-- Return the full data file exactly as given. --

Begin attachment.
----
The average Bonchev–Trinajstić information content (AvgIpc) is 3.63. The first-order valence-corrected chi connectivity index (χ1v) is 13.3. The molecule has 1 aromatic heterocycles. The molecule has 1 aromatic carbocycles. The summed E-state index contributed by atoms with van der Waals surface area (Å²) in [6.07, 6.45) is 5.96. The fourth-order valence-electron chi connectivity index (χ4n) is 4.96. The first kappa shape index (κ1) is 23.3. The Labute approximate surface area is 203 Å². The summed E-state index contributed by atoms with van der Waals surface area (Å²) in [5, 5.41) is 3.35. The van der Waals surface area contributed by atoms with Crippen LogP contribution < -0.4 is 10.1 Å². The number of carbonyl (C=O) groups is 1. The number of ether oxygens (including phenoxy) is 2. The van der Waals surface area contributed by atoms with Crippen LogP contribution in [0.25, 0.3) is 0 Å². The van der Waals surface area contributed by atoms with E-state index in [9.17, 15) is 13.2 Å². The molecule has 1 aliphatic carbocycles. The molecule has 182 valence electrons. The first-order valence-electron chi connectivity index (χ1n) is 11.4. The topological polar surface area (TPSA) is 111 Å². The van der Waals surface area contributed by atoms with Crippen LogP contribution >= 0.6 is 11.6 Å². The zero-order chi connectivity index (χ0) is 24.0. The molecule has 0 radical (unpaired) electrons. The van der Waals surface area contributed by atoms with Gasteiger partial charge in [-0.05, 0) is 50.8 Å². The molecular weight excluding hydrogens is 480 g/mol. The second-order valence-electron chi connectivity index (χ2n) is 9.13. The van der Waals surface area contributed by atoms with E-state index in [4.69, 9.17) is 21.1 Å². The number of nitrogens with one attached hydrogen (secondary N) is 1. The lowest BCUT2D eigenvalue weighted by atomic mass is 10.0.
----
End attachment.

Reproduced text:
The average Bonchev–Trinajstić information content (AvgIpc) is 3.63. The first-order valence-corrected chi connectivity index (χ1v) is 13.3. The molecule has 1 aromatic heterocycles. The molecule has 1 aromatic carbocycles. The summed E-state index contributed by atoms with van der Waals surface area (Å²) in [6.07, 6.45) is 5.96. The fourth-order valence-electron chi connectivity index (χ4n) is 4.96. The first kappa shape index (κ1) is 23.3. The Labute approximate surface area is 203 Å². The summed E-state index contributed by atoms with van der Waals surface area (Å²) in [5, 5.41) is 3.35. The van der Waals surface area contributed by atoms with Crippen LogP contribution < -0.4 is 10.1 Å². The number of carbonyl (C=O) groups is 1. The number of ether oxygens (including phenoxy) is 2. The van der Waals surface area contributed by atoms with Crippen LogP contribution in [0.25, 0.3) is 0 Å². The van der Waals surface area contributed by atoms with E-state index in [9.17, 15) is 13.2 Å². The molecule has 1 aliphatic carbocycles. The molecule has 182 valence electrons. The first-order valence-electron chi connectivity index (χ1n) is 11.4. The topological polar surface area (TPSA) is 111 Å². The van der Waals surface area contributed by atoms with Crippen LogP contribution >= 0.6 is 11.6 Å². The zero-order chi connectivity index (χ0) is 24.0. The molecule has 0 radical (unpaired) electrons. The van der Waals surface area contributed by atoms with Gasteiger partial charge in [-0.05, 0) is 50.8 Å². The molecular weight excluding hydrogens is 480 g/mol. The second-order valence-electron chi connectivity index (χ2n) is 9.13. The van der Waals surface area contributed by atoms with E-state index in [4.69, 9.17) is 21.1 Å². The number of nitrogens with one attached hydrogen (secondary N) is 1. The lowest BCUT2D eigenvalue weighted by atomic mass is 10.0.